Voice from the Diaspora: Who taught you to hate your (African) self?

Jamaica’s foremost National Hero, the Right Honourable Marcus Mosiah Garvey said: A People without a knowledge of its history is like a tree without roots.

The recent imbroglio involving the claim by Ghanaian reggae artiste Stonebwoy that reggae music is of African origin has been making the rounds on social media. It is truly amazing that some Jamaicans would take issue with his claim.

READ: Stonebwoy says reggae is African

While Jamaica’s motto is Out of many, One People. The fact is that the majority of Jamaicans are of African origin. Our culture is mainly derived from our retention of African culture, mannerisms and our music clearly demonstrates this. Reggae is an African retention and Stonebwoy is right.

Some Jamaicans hate their African roots so much that they would do anything to deny that they are truly Africans in the Diaspora. Most blacks in the western hemisphere are the descendants of slaves, who were brought here through the system of chattel slavery

The first musical instrument invented by man is the drum and the drum was invented in Africa. The drum is also very integral in reggae. It is this instrument which dictates the pace of the rhythm. Reggae has no roots in classical music, pop, or rock and roll although the early ska singers covered many North American songs in the 1960’s due to the foresight of Studio One pioneer, Clement Dodd, who while on farm work duties in the United States bought records and started the now hallowed Studio One Sound System, which was the forerunner of reggae.

However, reggae found a fertile breeding ground in the slums of Jamaica and was seen by the country’s upper crust as the music of the poorer class. It was frowned upon in certain social circles and described as ‘brebeh’ music. In its infancy, the main proponents of this art form were Rastafarians, who found solace in rejecting European values and embarked on a mental repatriation to their Afrocentric origins. The drum was their main tool, backed by a riveting bass line, rhythm guitars, succinct keyboard riffs and a vibrant horn section.

The music found favour with those who were rejecting Eurocentric values and those who were oppressed by the evil systems of colonialism and apartheid. The African culture that the slave master and colonialists tried so hard to whip out of the Africans they had forcibly brought to the west had never died and was released to the world in the form of reggae.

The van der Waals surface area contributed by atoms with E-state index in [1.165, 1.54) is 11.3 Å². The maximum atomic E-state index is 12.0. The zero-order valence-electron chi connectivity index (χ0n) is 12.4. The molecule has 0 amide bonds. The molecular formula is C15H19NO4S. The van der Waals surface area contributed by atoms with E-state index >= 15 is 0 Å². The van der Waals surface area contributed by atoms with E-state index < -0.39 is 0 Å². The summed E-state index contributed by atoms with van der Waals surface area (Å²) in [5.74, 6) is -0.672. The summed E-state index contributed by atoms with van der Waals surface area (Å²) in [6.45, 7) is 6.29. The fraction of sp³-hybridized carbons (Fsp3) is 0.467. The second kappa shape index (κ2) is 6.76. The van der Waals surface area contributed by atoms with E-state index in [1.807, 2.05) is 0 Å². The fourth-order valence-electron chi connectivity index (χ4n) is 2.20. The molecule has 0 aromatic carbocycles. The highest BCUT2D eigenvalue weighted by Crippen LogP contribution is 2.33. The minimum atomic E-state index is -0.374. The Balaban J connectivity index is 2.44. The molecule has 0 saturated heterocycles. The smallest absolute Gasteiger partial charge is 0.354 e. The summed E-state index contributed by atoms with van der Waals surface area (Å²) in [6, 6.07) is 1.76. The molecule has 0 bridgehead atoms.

The music built an underground following but only gained acceptance in Jamaica after white Europeans and Americans started recognising the infectious nature of the music.

We have always hated our African roots and some who are old enough to remember, will attest to the fact that Bob Marley and all the other practitioners of reggae were frowned upon. They were seen as fringe elements, resigned to live in old cars and shanty dwellings in the jungle. Their call has always been back to Africa. They had found their roots and the music they played and sung was inspired by Africa.

Stonebwoy is right.

Reggae is African in origin. There can be no argument. Black people in the west are the children of Africa. It is not hard to comprehend.

There are Jamaicans at home and in the Diaspora who staunchly resist any attempt to pay homage to the motherland. To them Africa is bad news.

Is it any surprise that despite the greatness of Garvey and the fact that Jamaicans of African ancestry occupy most of the important positions in the education sector, that his philosophies and opinions are not taught in our schools?

To whom credit is due, it must be given and the credit for the emergence of reggae as a driving social force around the world must be handed to Africa even though it manifested in our beloved Jamaica. It was the ‘Africaness’ in us that gave rise to the inspiration for the music and we must admit.

As freedom fight Malcolm asked:

Who taught you to hate yourself?

Karyl Walker is a veteran journalist who served as the Jamaica Observer's Crime/Court and Online News Editor. He now resides in Florida, USA.


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